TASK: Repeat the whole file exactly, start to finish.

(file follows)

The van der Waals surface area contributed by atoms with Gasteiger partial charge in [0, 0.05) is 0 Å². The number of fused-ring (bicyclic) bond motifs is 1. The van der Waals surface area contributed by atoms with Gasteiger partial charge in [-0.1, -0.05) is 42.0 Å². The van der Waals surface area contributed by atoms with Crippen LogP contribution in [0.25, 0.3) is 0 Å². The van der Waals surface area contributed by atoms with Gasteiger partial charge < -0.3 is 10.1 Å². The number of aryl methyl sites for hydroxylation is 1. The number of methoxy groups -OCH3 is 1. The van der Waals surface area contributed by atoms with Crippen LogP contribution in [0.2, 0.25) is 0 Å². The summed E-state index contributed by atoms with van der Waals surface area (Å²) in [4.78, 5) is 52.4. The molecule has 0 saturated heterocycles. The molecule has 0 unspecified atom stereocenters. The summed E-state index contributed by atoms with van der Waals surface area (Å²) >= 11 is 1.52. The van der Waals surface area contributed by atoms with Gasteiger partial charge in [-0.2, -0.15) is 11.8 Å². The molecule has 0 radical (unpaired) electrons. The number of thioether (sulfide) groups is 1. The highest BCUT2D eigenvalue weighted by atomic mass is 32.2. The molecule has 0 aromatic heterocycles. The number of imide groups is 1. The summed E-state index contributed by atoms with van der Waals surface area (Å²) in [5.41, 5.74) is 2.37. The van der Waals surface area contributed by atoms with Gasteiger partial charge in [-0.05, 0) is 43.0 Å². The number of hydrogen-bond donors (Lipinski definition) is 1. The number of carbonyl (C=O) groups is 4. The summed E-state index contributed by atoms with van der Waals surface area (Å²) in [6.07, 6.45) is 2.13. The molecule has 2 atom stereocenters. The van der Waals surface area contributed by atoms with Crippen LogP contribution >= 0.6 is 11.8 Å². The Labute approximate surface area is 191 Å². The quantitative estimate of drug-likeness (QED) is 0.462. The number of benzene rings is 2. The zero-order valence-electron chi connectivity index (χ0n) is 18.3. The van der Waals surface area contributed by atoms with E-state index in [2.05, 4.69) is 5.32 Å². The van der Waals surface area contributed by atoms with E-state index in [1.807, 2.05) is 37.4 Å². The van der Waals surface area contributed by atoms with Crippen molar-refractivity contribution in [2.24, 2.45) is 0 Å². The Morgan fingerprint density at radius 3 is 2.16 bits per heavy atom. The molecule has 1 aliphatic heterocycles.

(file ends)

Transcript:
The van der Waals surface area contributed by atoms with Gasteiger partial charge in [0, 0.05) is 0 Å². The number of fused-ring (bicyclic) bond motifs is 1. The van der Waals surface area contributed by atoms with Gasteiger partial charge in [-0.1, -0.05) is 42.0 Å². The van der Waals surface area contributed by atoms with Crippen LogP contribution in [0.25, 0.3) is 0 Å². The van der Waals surface area contributed by atoms with Gasteiger partial charge < -0.3 is 10.1 Å². The number of aryl methyl sites for hydroxylation is 1. The number of methoxy groups -OCH3 is 1. The van der Waals surface area contributed by atoms with Crippen LogP contribution in [0.2, 0.25) is 0 Å². The summed E-state index contributed by atoms with van der Waals surface area (Å²) in [4.78, 5) is 52.4. The molecule has 0 saturated heterocycles. The molecule has 0 unspecified atom stereocenters. The summed E-state index contributed by atoms with van der Waals surface area (Å²) >= 11 is 1.52. The van der Waals surface area contributed by atoms with Gasteiger partial charge in [-0.2, -0.15) is 11.8 Å². The molecule has 0 radical (unpaired) electrons. The number of thioether (sulfide) groups is 1. The highest BCUT2D eigenvalue weighted by atomic mass is 32.2. The molecule has 0 aromatic heterocycles. The number of imide groups is 1. The summed E-state index contributed by atoms with van der Waals surface area (Å²) in [5.41, 5.74) is 2.37. The van der Waals surface area contributed by atoms with Gasteiger partial charge in [-0.05, 0) is 43.0 Å². The number of hydrogen-bond donors (Lipinski definition) is 1. The number of carbonyl (C=O) groups is 4. The summed E-state index contributed by atoms with van der Waals surface area (Å²) in [6.07, 6.45) is 2.13. The molecule has 2 atom stereocenters. The van der Waals surface area contributed by atoms with Crippen LogP contribution >= 0.6 is 11.8 Å². The Labute approximate surface area is 191 Å². The quantitative estimate of drug-likeness (QED) is 0.462. The number of benzene rings is 2. The zero-order valence-electron chi connectivity index (χ0n) is 18.3. The van der Waals surface area contributed by atoms with E-state index in [2.05, 4.69) is 5.32 Å². The van der Waals surface area contributed by atoms with E-state index in [1.807, 2.05) is 37.4 Å². The van der Waals surface area contributed by atoms with Crippen molar-refractivity contribution in [2.24, 2.45) is 0 Å². The Morgan fingerprint density at radius 3 is 2.16 bits per heavy atom. The molecule has 1 aliphatic heterocycles.